Marie Marfia, Come out, chickens, soft pastel on toned sanded paper, 9x12".
Come out, chickens! soft pastel on toned sanded paper, 9×12″. Sold.

In this painting, I wanted to capture Mary’s step-granddaughter, Alice, trying to convince a flock of young chickens to come out from under their coop. Alice is fairy-like in her demeanor. She has long blonde hair falling over her shoulders and a joyful look in her eye. She refers to people as “humans,” and she is perfectly happy playing with whoever is available, including two-year-old Maeve. I wanted to remember her optimism concerning timid pullets and whether or not they could be tempted out of hiding by a handful of dirt, a stick or one of their own feathers. She tried all of those things without success and never noticed the one watching her from the other side of the coop.

Time lapse for Come Out, Chickens!

Walking to the Barn

Marie Marfia, Walking to the Barn, soft pastel on sanded paper, 10x8"
Walking to the Barn study, soft pastel on sanded paper, 10×8″.

In this final painting, I took a photo of Mary as she was on her way back to the barn. I liked her upright form against the barn and the sunlit green grass. It’s a reminder to me of how her days begin. Up before the sun, out to feed the chickens, providing sustenance, and warm regards (“Good morning, sunshine!”). When I miss her most, I imagine myself walking in the dewy grass with her, and I feel better.

So much of how I remember is visual as well as emotional. Photos can be painful to look at sometimes, because so many feelings well up from them. I often put pictures away and close photo apps because it seems as though I might never stop crying once I start. I’m not sure why I want to cry but I’ll continue to explore it. I think it makes for better paintings. And paintings may soon be the only way I can share what I am feeling if or when the day comes that I no longer have the words.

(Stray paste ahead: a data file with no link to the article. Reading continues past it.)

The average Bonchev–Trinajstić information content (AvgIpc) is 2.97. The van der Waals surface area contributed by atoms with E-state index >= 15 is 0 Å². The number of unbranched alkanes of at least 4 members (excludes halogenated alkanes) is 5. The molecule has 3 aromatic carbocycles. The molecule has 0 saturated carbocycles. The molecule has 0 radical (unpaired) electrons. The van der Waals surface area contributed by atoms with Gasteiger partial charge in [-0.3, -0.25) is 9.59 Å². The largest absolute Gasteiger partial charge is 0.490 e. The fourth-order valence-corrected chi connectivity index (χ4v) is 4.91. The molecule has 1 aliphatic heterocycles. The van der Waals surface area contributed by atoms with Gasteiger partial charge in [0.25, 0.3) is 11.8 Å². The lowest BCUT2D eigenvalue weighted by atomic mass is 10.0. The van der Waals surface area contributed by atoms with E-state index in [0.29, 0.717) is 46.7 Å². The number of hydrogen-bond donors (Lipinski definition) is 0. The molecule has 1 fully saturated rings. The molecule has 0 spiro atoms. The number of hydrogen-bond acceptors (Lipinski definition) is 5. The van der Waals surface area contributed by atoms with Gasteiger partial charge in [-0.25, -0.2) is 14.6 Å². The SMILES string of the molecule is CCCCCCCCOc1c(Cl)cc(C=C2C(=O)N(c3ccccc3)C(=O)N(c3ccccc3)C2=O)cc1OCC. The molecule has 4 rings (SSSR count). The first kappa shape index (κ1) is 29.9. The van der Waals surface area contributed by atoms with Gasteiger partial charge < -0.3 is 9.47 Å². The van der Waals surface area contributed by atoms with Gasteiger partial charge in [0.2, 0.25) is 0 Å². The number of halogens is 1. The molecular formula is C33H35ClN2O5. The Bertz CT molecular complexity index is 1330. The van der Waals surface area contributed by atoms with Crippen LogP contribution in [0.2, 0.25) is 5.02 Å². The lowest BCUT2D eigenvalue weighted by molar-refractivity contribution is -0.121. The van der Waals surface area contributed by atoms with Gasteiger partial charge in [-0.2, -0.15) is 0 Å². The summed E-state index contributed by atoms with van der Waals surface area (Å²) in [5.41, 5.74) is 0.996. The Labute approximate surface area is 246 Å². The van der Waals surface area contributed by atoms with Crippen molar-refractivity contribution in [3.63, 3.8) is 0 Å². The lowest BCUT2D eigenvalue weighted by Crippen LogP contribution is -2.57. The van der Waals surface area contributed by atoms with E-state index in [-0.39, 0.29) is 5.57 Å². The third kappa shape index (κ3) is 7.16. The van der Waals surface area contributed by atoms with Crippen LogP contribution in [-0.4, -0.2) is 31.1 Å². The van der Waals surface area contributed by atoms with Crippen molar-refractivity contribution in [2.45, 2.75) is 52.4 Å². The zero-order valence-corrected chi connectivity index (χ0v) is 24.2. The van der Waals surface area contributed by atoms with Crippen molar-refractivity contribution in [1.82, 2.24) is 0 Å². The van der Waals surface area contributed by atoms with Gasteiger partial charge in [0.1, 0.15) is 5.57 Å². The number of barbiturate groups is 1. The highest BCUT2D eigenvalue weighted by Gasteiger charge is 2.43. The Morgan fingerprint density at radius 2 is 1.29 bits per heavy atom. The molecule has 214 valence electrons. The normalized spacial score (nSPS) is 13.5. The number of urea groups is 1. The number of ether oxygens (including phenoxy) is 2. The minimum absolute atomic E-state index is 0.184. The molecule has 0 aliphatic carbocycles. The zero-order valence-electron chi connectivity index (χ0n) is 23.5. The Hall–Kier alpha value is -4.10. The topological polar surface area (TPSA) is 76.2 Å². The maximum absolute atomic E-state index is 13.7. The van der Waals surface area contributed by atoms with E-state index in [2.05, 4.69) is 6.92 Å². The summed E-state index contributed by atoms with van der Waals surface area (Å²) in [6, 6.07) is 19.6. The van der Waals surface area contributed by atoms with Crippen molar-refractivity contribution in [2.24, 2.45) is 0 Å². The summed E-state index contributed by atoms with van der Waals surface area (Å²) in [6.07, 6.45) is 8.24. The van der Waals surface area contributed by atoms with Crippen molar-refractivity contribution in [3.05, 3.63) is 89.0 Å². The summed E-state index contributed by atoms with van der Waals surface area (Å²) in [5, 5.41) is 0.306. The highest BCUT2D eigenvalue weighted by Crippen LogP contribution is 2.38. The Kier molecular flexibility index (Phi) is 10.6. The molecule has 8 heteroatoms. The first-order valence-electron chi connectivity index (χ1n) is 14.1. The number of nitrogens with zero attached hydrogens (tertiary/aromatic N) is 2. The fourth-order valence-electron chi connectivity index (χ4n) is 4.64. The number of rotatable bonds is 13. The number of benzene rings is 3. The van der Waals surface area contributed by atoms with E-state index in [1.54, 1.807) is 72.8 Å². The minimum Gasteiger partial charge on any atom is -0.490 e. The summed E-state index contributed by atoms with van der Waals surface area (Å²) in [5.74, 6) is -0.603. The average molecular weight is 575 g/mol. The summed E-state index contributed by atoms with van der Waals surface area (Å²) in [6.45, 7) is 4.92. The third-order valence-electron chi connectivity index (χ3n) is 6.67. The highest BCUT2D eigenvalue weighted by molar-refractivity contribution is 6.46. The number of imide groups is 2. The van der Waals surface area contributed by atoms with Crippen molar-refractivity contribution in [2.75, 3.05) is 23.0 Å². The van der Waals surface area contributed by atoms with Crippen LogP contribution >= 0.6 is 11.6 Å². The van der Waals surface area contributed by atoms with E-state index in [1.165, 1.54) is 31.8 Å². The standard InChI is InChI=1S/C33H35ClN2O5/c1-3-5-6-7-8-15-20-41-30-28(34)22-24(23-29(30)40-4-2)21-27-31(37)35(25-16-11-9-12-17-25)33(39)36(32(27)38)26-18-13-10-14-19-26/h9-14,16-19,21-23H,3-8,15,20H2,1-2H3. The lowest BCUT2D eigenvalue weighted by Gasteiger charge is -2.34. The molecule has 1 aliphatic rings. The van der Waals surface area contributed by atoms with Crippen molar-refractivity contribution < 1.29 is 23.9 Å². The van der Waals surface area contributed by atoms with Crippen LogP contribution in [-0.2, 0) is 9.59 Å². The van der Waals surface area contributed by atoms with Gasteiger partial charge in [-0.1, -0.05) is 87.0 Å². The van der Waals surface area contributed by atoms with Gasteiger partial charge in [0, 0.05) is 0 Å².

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Marie Marfia, Work Crew, soft pastel on gessoed gatorboar, 8x12"

Work Crew

I got to spend a weekend at my daughter’s house recently. I was supposedly there to help build a deck in the back yard, but really, I just wanted to play with the baby.

My sister came all the way from New York state to help, as did two of my brothers, one of their wives, and also my nephew. Plus my daughter and her wife worked on it, too. Everyone was wielding power tools for almost the entire weekend. Except me! I got to babysit!

It was cool out and rained on Saturday until just about lunch time. Their neighbor brought over a tent so that at least a couple people could get out of the wet. But no one complained. It was just nice to hang out and talk like regular people for a change. We’ve all had our shots. It felt normal.

Marie Marfia, Work Crew, soft pastel on gessoed gatorboar, 8x12"
Work Crew, soft pastel study on gessoed gatorboard, 8×12″

I got a few pictures. This painting is about four people with cordless drills screwing down decking and one supervisor. As it should be.

I had a lot of fun playing with my granddaughter, who is almost 2 1/2 years old now! (How does that happen?) And I loved seeing my family. Would highly recommend.